Most people understand that it is recommended to hang onto receipts associated with your tax deductions, but they may not grasp the importance of doing so. If you lose your tax receipts, it could have some significant consequences for your tax return. You may end up paying more than you should in taxes because of it.
Not Being Audited
The purpose of keeping receipts is so you have some kind of proof that you actually incurred a tax-deductible expense. If you do not have the receipt, you do not have proof of the expense. However, unless you are audited, the Internal Revenue Service will never know that you lost the receipt. When you file your tax return, you do not include copies of the receipts for the IRS. Instead, you simply list the deduction on your tax return.
If you lose your receipts and the IRS chooses your tax return for an audit, this can lead to some problems. When you are audited, the adjuster contacts you and asks for proof of expenses. If you do not have receipts, the adjuster may ask for some other way to prove the expenses. For example, printing out a copy of your online bank statement may suffice, depending on the adjuster.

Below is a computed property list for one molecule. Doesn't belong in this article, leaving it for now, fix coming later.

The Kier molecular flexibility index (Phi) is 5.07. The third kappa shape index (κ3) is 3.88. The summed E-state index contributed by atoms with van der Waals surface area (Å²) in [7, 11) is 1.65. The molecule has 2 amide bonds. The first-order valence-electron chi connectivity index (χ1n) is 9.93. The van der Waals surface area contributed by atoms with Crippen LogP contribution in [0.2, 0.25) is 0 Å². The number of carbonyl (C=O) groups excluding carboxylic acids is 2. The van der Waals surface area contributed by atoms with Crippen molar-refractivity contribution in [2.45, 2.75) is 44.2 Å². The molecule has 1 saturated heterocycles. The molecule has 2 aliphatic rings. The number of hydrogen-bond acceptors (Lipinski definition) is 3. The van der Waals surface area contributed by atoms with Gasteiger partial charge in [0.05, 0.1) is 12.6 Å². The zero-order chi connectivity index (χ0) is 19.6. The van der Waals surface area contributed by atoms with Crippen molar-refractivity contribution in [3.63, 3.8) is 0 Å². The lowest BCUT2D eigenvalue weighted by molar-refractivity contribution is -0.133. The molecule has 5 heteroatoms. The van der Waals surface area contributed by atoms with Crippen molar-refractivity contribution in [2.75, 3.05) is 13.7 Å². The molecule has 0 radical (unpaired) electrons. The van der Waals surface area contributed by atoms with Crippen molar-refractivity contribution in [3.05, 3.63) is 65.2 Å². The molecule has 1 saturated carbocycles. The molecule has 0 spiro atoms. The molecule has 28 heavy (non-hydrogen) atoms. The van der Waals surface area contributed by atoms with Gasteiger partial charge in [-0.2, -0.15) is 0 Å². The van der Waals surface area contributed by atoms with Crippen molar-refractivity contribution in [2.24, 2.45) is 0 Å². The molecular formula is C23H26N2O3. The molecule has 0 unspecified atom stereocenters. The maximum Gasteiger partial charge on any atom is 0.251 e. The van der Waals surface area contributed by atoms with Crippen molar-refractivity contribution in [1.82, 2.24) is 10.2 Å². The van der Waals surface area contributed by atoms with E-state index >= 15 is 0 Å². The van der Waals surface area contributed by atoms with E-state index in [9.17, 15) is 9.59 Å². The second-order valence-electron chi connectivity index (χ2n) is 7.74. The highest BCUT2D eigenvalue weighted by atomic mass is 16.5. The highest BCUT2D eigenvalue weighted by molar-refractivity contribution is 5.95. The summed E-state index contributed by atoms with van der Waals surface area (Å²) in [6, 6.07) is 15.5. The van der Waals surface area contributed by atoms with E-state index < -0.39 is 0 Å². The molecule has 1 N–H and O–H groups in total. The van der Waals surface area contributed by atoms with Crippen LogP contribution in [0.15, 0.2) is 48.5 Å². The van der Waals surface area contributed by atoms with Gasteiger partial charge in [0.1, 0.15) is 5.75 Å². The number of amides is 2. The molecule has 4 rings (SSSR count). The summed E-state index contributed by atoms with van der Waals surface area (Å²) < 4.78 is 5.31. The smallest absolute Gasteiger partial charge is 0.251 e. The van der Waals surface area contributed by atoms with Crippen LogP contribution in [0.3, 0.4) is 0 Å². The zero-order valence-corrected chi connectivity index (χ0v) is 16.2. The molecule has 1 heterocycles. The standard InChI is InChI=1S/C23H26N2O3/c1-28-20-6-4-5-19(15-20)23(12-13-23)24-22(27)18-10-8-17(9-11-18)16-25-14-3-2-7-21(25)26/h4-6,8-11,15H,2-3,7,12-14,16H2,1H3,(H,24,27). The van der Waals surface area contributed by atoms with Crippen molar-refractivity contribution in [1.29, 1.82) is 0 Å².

If you do not have the appropriate receipts on hand, the adjuster may choose to disallow certain deductions, as in, you do not get to take them. As a result, your taxable income increases compared to what you calculated, as does your tax liability. Because of the lost receipts, you may end up paying more taxes than you originally calculated.
The Internal Revenue Service does not require you to keep receipts for every expense. In some cases, keeping a log book accomplishes the same goal. For example, if you need to track business travel expenses, keeping a log book suffices. With a log book, you simply keep a notebook with all of the details of each transaction. Write down where you spent money, how much you spent and for what purpose. If you are audited, the auditor looks at the log book instead of requesting receipts.